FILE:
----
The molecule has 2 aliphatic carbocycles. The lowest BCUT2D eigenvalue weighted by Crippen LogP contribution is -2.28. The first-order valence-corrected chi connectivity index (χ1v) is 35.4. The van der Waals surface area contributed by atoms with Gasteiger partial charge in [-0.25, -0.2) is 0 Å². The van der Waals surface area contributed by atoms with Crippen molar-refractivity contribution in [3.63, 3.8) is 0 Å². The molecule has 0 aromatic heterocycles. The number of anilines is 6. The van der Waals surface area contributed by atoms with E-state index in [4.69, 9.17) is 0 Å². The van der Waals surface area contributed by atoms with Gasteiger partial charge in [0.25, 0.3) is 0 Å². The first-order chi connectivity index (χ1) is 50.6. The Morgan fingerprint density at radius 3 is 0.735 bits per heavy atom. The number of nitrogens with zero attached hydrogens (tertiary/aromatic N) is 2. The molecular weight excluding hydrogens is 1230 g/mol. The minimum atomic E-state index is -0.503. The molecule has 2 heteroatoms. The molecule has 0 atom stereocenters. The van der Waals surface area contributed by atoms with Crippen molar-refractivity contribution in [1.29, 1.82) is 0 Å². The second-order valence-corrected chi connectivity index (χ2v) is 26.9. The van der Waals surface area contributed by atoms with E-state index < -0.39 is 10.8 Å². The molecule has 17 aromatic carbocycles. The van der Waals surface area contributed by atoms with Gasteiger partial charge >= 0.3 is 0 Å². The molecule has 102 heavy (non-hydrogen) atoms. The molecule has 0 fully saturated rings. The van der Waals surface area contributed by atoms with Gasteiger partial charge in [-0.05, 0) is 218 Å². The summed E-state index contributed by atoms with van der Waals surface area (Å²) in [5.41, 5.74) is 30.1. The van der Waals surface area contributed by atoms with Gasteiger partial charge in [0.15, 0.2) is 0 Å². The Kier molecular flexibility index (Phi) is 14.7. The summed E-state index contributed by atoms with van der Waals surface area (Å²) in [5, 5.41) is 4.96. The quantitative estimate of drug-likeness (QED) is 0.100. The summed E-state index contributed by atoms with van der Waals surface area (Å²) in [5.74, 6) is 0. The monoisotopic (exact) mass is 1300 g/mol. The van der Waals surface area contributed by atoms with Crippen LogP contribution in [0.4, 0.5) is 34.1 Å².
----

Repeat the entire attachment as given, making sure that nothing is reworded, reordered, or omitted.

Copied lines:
The molecule has 2 aliphatic carbocycles. The lowest BCUT2D eigenvalue weighted by Crippen LogP contribution is -2.28. The first-order valence-corrected chi connectivity index (χ1v) is 35.4. The van der Waals surface area contributed by atoms with Gasteiger partial charge in [-0.25, -0.2) is 0 Å². The van der Waals surface area contributed by atoms with Crippen molar-refractivity contribution in [3.63, 3.8) is 0 Å². The molecule has 0 aromatic heterocycles. The number of anilines is 6. The van der Waals surface area contributed by atoms with E-state index in [4.69, 9.17) is 0 Å². The van der Waals surface area contributed by atoms with Gasteiger partial charge in [0.25, 0.3) is 0 Å². The first-order chi connectivity index (χ1) is 50.6. The Morgan fingerprint density at radius 3 is 0.735 bits per heavy atom. The number of nitrogens with zero attached hydrogens (tertiary/aromatic N) is 2. The molecular weight excluding hydrogens is 1230 g/mol. The minimum atomic E-state index is -0.503. The molecule has 2 heteroatoms. The molecule has 0 atom stereocenters. The van der Waals surface area contributed by atoms with Crippen molar-refractivity contribution in [1.29, 1.82) is 0 Å². The second-order valence-corrected chi connectivity index (χ2v) is 26.9. The van der Waals surface area contributed by atoms with E-state index < -0.39 is 10.8 Å². The molecule has 17 aromatic carbocycles. The van der Waals surface area contributed by atoms with Gasteiger partial charge >= 0.3 is 0 Å². The molecule has 102 heavy (non-hydrogen) atoms. The molecule has 0 fully saturated rings. The van der Waals surface area contributed by atoms with Gasteiger partial charge in [-0.05, 0) is 218 Å². The summed E-state index contributed by atoms with van der Waals surface area (Å²) in [5.41, 5.74) is 30.1. The van der Waals surface area contributed by atoms with Gasteiger partial charge in [0.15, 0.2) is 0 Å². The Kier molecular flexibility index (Phi) is 14.7. The summed E-state index contributed by atoms with van der Waals surface area (Å²) in [5, 5.41) is 4.96. The quantitative estimate of drug-likeness (QED) is 0.100. The summed E-state index contributed by atoms with van der Waals surface area (Å²) in [5.74, 6) is 0. The monoisotopic (exact) mass is 1300 g/mol. The van der Waals surface area contributed by atoms with Crippen LogP contribution in [0.4, 0.5) is 34.1 Å².